2018 marks the centennial of the birth of Leonard Bernstein. Bernstein and Blitzstein shared an especially close friendship, and Bernstein served as one of Blitzstein’s most vocal proponents and champions.
In particular, Bernstein was a very vocal proponent for Blitzstein’s 1949 opera Regina, calling it “a kind of apex, a summation of what Blitzstein has been trying to do” (“Prelude to A Blitzstein Musical Adaptation,” published in the New York Times, October 30, 1949). On learning that the Broadway run had announced a premature closing, Bernstein and eleven other theater and music dignitaries took out a paid advertisement (“We Saw Regina” NY Times Dec 13, 1949) in that same publication in an attempt to rally support for the show and prolong its run.
In the late 1970s, Bernstein embarked on a project with conductor John Mauceri to attempt to “fix” the opera, by restoring material cut from the original score and even early drafts. Though Bernstein died before bringing the project to completion, Mauceri continued the work, and in 1991, premiered this expanded version at the Scottish Opera (resulting in the so-called “Scottish Opera Version”).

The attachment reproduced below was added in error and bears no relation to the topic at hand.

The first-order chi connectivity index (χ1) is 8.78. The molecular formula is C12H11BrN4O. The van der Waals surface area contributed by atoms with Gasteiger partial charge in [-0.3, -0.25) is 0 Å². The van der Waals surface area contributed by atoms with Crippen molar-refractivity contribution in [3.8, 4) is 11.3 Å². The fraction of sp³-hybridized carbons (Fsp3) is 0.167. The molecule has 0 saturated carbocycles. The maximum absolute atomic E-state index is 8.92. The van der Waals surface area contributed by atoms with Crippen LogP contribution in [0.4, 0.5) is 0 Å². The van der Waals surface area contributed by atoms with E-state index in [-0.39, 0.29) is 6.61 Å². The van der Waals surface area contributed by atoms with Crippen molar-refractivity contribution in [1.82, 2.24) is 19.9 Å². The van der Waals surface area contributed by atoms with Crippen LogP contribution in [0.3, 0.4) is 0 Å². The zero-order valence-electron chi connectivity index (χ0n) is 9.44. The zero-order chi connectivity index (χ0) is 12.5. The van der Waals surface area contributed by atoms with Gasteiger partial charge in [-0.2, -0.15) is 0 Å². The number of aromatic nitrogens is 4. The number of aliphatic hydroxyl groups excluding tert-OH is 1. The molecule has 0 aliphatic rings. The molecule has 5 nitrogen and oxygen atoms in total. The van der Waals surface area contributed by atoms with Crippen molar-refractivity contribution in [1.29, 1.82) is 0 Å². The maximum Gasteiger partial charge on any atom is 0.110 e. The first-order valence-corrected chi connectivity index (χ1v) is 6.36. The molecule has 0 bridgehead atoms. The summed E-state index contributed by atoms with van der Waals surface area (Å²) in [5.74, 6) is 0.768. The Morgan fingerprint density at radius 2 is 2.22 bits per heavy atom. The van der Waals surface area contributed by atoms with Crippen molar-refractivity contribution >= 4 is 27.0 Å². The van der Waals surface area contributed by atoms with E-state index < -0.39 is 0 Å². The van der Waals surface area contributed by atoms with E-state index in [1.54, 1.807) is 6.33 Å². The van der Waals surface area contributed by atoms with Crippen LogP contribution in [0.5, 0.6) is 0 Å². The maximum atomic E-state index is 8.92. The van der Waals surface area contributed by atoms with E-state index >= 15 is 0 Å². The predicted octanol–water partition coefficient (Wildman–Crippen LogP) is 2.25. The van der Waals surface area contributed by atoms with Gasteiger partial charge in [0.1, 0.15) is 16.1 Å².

Drawing once again on the symbiosis the two composers shared, Howard Pollack writes, “Bernstein, who also admired the opera [Regina], virtually plagiarized a theme at the top of the dinner party scene for ‘Maria’ from West Side Story (1957)…” Pollack goes on to note other similarities, “with ‘Galop’ from Fancy Free (1944) looking ahead to Regina’s second act finale, which in turn anticipated ‘Auto-da-fe’ from Candide (1956).”
In the midst of this year’s Bernstein celebration, opportunities to hear Blitzstein’s music still abound, including a new production of Regina at Opera Theatre St. Louis, opening May 26. For a complete list of upcoming performances, visit the performance calendar.